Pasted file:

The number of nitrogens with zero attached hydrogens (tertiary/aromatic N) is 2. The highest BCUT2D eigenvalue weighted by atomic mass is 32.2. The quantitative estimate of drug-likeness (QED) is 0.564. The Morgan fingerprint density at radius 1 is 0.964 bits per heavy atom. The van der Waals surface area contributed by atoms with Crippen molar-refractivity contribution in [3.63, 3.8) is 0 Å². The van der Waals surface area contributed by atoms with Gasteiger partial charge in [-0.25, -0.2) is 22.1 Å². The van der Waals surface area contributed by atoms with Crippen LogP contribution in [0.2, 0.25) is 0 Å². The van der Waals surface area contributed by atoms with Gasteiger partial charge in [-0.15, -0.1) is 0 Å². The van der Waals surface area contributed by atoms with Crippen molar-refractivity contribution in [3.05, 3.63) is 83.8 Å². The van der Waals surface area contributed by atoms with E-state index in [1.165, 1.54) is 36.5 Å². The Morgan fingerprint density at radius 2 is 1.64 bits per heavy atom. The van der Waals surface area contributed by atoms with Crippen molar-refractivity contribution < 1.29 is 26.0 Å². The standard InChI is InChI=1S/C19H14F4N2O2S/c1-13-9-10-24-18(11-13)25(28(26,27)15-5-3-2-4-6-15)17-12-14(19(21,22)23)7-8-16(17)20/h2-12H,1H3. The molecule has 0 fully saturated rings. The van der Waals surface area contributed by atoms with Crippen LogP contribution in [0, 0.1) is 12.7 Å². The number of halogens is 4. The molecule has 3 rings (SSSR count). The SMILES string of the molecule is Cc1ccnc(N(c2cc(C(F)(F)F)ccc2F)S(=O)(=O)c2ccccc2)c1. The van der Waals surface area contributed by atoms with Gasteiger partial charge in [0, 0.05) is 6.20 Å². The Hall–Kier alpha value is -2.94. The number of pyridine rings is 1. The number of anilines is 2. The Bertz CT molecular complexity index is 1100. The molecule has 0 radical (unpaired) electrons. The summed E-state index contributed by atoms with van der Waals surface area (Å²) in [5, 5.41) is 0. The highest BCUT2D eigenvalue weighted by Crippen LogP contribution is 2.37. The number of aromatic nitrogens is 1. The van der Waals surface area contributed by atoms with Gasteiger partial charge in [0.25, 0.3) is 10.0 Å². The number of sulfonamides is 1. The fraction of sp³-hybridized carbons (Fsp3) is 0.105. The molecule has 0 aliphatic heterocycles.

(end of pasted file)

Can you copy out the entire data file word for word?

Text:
The number of nitrogens with zero attached hydrogens (tertiary/aromatic N) is 2. The highest BCUT2D eigenvalue weighted by atomic mass is 32.2. The quantitative estimate of drug-likeness (QED) is 0.564. The Morgan fingerprint density at radius 1 is 0.964 bits per heavy atom. The van der Waals surface area contributed by atoms with Crippen molar-refractivity contribution in [3.63, 3.8) is 0 Å². The van der Waals surface area contributed by atoms with Gasteiger partial charge in [-0.25, -0.2) is 22.1 Å². The van der Waals surface area contributed by atoms with Crippen LogP contribution in [0.2, 0.25) is 0 Å². The van der Waals surface area contributed by atoms with Gasteiger partial charge in [-0.15, -0.1) is 0 Å². The van der Waals surface area contributed by atoms with Crippen molar-refractivity contribution in [3.05, 3.63) is 83.8 Å². The van der Waals surface area contributed by atoms with E-state index in [1.165, 1.54) is 36.5 Å². The Morgan fingerprint density at radius 2 is 1.64 bits per heavy atom. The van der Waals surface area contributed by atoms with Crippen molar-refractivity contribution < 1.29 is 26.0 Å². The standard InChI is InChI=1S/C19H14F4N2O2S/c1-13-9-10-24-18(11-13)25(28(26,27)15-5-3-2-4-6-15)17-12-14(19(21,22)23)7-8-16(17)20/h2-12H,1H3. The molecule has 0 fully saturated rings. The van der Waals surface area contributed by atoms with Crippen LogP contribution in [0, 0.1) is 12.7 Å². The number of halogens is 4. The molecule has 3 rings (SSSR count). The SMILES string of the molecule is Cc1ccnc(N(c2cc(C(F)(F)F)ccc2F)S(=O)(=O)c2ccccc2)c1. The van der Waals surface area contributed by atoms with Gasteiger partial charge in [0, 0.05) is 6.20 Å². The Hall–Kier alpha value is -2.94. The number of pyridine rings is 1. The number of anilines is 2. The Bertz CT molecular complexity index is 1100. The molecule has 0 radical (unpaired) electrons. The summed E-state index contributed by atoms with van der Waals surface area (Å²) in [5, 5.41) is 0. The highest BCUT2D eigenvalue weighted by Crippen LogP contribution is 2.37. The number of aromatic nitrogens is 1. The van der Waals surface area contributed by atoms with Gasteiger partial charge in [0.25, 0.3) is 10.0 Å². The number of sulfonamides is 1. The fraction of sp³-hybridized carbons (Fsp3) is 0.105. The molecule has 0 aliphatic heterocycles.